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European delegates board ‘Climate Express’ for Copenhagen

Published on 06/12/2009

Brussels -- European delegates Saturday boarded a special train dubbed the "Climate Express" in Brussels and headed for the crucial UN conference in Copenhagen which aims to reach a new global climate accord.

The passengers included negotiators for the governments of France, Belgium and Luxembourg who will be joined by their German counterparts in Cologne, organisers said.

Jean-Pascal van Ypersele, vice-chair of the Intergovernmental Panel on Climate Change (IPCC), told AFP he was "very optimistic" that the world’s nation could agree on an accord to combat global warming during the conference which opens Monday and runs to December 18.

Getting into the spirit of the "Climate Express,” van Ypersele sported a railroad conductor’s cap and the Belgian professor of climatology will answer journalists’ questions during the 12-hour journey as some of the train’s cars have been organised into workshops on climate issues.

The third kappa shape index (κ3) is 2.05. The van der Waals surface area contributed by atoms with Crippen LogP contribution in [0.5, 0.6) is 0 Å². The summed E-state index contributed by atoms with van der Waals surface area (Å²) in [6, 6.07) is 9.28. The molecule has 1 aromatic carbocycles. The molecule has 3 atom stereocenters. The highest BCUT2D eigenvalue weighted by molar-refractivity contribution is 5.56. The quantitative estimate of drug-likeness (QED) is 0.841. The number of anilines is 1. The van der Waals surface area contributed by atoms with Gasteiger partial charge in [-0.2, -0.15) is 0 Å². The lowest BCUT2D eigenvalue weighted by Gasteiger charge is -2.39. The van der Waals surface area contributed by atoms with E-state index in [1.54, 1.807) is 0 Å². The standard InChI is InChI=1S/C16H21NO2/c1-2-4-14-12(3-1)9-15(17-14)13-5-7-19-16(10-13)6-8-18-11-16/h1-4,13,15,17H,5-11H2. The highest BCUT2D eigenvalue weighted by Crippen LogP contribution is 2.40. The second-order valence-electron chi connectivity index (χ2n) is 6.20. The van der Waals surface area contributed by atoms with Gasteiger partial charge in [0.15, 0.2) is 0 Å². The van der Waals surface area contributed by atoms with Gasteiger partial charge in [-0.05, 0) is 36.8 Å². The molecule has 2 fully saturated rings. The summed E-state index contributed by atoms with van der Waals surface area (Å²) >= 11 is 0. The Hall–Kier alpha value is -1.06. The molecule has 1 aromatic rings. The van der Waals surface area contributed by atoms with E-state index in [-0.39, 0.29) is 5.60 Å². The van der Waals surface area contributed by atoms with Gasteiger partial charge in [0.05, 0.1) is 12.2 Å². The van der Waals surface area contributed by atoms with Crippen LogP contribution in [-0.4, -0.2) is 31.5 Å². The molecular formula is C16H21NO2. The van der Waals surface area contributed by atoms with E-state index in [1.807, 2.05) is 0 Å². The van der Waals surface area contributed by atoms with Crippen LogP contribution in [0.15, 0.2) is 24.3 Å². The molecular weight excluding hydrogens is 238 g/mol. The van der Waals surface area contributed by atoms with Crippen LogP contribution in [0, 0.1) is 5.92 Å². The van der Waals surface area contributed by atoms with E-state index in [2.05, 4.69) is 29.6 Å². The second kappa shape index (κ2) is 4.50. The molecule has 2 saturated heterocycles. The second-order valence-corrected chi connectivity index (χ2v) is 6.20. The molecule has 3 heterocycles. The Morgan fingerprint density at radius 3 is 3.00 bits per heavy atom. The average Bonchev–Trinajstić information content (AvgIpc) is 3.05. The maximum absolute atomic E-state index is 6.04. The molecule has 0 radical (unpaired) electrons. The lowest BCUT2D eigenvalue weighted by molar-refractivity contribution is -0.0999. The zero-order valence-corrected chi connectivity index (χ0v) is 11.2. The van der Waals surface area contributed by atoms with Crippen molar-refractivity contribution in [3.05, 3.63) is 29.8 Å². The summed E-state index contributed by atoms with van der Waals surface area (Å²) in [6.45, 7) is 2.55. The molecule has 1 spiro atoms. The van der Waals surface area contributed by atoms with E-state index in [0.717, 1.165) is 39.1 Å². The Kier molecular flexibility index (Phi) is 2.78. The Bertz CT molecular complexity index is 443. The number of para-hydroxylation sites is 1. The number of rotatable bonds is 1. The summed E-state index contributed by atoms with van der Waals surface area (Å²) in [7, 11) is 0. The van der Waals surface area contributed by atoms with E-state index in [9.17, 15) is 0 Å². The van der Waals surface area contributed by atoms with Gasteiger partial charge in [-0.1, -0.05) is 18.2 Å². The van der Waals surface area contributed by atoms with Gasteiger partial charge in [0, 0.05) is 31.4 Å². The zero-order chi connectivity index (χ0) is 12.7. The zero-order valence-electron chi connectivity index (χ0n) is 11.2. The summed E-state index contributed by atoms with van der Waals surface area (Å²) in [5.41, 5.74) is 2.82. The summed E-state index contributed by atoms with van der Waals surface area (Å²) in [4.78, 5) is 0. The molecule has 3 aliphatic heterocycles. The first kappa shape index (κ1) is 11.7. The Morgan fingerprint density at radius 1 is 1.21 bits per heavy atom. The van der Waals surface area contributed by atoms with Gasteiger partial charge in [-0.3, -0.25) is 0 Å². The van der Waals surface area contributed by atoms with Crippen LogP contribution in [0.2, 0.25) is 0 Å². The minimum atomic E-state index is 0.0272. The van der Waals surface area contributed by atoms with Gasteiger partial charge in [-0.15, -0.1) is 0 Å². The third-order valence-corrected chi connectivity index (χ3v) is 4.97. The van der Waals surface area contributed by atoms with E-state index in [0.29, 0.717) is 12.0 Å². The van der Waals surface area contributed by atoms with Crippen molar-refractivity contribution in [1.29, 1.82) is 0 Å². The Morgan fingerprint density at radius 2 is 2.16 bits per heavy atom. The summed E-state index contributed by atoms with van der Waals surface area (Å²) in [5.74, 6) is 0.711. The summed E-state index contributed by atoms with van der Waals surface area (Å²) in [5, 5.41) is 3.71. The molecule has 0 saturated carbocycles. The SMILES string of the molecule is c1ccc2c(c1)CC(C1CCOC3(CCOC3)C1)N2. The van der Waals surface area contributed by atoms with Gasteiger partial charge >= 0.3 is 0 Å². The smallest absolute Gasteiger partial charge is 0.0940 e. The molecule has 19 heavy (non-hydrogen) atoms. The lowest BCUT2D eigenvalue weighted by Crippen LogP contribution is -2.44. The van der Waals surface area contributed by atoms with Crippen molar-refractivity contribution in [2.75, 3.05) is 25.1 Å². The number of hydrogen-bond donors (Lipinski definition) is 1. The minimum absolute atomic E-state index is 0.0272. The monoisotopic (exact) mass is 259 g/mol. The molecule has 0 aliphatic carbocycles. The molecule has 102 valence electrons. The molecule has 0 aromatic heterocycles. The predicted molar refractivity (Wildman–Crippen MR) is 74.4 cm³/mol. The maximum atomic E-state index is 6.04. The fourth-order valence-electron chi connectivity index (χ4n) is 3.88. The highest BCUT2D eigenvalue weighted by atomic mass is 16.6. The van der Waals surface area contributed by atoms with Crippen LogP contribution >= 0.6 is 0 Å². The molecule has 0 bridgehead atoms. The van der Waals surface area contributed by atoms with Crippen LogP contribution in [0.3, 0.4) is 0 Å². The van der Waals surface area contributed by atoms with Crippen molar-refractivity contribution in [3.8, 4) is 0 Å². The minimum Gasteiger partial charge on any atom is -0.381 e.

The "Climate Express" is also delivering a message on modes of transport. A passenger is responsible for five times less carbon dioxide emissions travelling by train than by car.

For the trip from Brussels to Copenhagen, the train at full capacity will produce 14.2 kilos of CO2 emissions per passenger, compared to 43.6 kilos for a car and 82.4 kilos for a plane, according to the organisers, the World Wide Fund for Nature (WWF) and the International Union of Railways (UIC).

The "Climate Express" passengers also included environmental activists like Alison Gannett from Colorado, who made the trip from London to Brussels on foot.

"We have to save the snow which is the source of half of the world’s drinking water," said the American champion skier.

Other activists just came to wish the delegates a good trip, while they were taking even more environmentally friendly means to Copenhagen.

Miriam Morena of Spain is cycling to the Danish capital.

"I am very concerned about environmental issues, they are at the very heart of our lives," said the 24-year-old teacher from Barcelona.